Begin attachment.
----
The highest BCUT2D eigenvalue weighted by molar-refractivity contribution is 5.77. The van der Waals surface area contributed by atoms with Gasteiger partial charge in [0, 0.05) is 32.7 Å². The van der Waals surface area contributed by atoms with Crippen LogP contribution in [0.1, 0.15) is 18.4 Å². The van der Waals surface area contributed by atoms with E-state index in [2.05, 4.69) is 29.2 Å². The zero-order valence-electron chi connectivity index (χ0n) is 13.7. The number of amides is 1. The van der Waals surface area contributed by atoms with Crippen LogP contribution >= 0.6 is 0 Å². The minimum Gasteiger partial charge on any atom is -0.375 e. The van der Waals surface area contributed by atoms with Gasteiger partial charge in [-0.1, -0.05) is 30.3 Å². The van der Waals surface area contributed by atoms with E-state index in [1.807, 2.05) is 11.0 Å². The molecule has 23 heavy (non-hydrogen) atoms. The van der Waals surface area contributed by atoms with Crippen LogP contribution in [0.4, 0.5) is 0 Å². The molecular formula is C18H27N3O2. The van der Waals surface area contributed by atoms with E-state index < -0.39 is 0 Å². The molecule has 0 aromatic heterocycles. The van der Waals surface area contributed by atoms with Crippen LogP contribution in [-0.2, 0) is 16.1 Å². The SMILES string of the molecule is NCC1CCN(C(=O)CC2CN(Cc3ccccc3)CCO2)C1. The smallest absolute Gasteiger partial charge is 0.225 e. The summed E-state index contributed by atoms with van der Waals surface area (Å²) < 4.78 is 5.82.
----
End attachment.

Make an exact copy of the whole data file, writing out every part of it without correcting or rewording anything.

The highest BCUT2D eigenvalue weighted by molar-refractivity contribution is 5.77. The van der Waals surface area contributed by atoms with Gasteiger partial charge in [0, 0.05) is 32.7 Å². The van der Waals surface area contributed by atoms with Crippen LogP contribution in [0.1, 0.15) is 18.4 Å². The van der Waals surface area contributed by atoms with E-state index in [2.05, 4.69) is 29.2 Å². The zero-order valence-electron chi connectivity index (χ0n) is 13.7. The number of amides is 1. The van der Waals surface area contributed by atoms with Crippen LogP contribution >= 0.6 is 0 Å². The minimum Gasteiger partial charge on any atom is -0.375 e. The van der Waals surface area contributed by atoms with Gasteiger partial charge in [-0.1, -0.05) is 30.3 Å². The van der Waals surface area contributed by atoms with E-state index in [1.807, 2.05) is 11.0 Å². The molecule has 23 heavy (non-hydrogen) atoms. The van der Waals surface area contributed by atoms with Crippen LogP contribution in [0.4, 0.5) is 0 Å². The molecular formula is C18H27N3O2. The van der Waals surface area contributed by atoms with E-state index < -0.39 is 0 Å². The molecule has 0 aromatic heterocycles. The van der Waals surface area contributed by atoms with Crippen LogP contribution in [-0.2, 0) is 16.1 Å². The SMILES string of the molecule is NCC1CCN(C(=O)CC2CN(Cc3ccccc3)CCO2)C1. The smallest absolute Gasteiger partial charge is 0.225 e. The summed E-state index contributed by atoms with van der Waals surface area (Å²) < 4.78 is 5.82.